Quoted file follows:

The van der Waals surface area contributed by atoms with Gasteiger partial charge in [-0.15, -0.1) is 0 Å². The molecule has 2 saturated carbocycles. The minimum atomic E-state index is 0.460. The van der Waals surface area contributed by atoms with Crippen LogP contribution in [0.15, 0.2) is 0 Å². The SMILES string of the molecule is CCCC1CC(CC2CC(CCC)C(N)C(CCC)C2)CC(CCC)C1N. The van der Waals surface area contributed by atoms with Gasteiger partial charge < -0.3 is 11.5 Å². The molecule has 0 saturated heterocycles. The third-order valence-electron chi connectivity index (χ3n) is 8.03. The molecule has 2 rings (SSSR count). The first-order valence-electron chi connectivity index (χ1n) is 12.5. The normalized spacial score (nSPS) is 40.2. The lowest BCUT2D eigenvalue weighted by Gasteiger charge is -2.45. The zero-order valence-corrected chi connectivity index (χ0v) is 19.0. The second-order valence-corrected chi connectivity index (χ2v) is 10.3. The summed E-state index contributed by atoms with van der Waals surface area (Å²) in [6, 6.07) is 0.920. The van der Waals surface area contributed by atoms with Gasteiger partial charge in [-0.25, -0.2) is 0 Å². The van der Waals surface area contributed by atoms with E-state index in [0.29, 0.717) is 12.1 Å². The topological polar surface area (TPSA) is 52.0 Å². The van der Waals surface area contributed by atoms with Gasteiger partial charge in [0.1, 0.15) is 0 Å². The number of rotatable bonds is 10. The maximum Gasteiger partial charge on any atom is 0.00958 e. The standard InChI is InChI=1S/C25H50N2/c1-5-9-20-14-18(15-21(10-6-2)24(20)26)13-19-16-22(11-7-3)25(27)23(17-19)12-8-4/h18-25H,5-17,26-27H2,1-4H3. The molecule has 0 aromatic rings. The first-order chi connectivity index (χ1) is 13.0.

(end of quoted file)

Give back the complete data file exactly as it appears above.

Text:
The van der Waals surface area contributed by atoms with Gasteiger partial charge in [-0.15, -0.1) is 0 Å². The molecule has 2 saturated carbocycles. The minimum atomic E-state index is 0.460. The van der Waals surface area contributed by atoms with Crippen LogP contribution in [0.15, 0.2) is 0 Å². The SMILES string of the molecule is CCCC1CC(CC2CC(CCC)C(N)C(CCC)C2)CC(CCC)C1N. The van der Waals surface area contributed by atoms with Gasteiger partial charge < -0.3 is 11.5 Å². The molecule has 0 saturated heterocycles. The third-order valence-electron chi connectivity index (χ3n) is 8.03. The molecule has 2 rings (SSSR count). The first-order valence-electron chi connectivity index (χ1n) is 12.5. The normalized spacial score (nSPS) is 40.2. The lowest BCUT2D eigenvalue weighted by Gasteiger charge is -2.45. The zero-order valence-corrected chi connectivity index (χ0v) is 19.0. The second-order valence-corrected chi connectivity index (χ2v) is 10.3. The summed E-state index contributed by atoms with van der Waals surface area (Å²) in [6, 6.07) is 0.920. The van der Waals surface area contributed by atoms with Gasteiger partial charge in [-0.25, -0.2) is 0 Å². The van der Waals surface area contributed by atoms with E-state index in [0.29, 0.717) is 12.1 Å². The topological polar surface area (TPSA) is 52.0 Å². The van der Waals surface area contributed by atoms with Gasteiger partial charge in [0.1, 0.15) is 0 Å². The number of rotatable bonds is 10. The maximum Gasteiger partial charge on any atom is 0.00958 e. The standard InChI is InChI=1S/C25H50N2/c1-5-9-20-14-18(15-21(10-6-2)24(20)26)13-19-16-22(11-7-3)25(27)23(17-19)12-8-4/h18-25H,5-17,26-27H2,1-4H3. The molecule has 0 aromatic rings. The first-order chi connectivity index (χ1) is 13.0.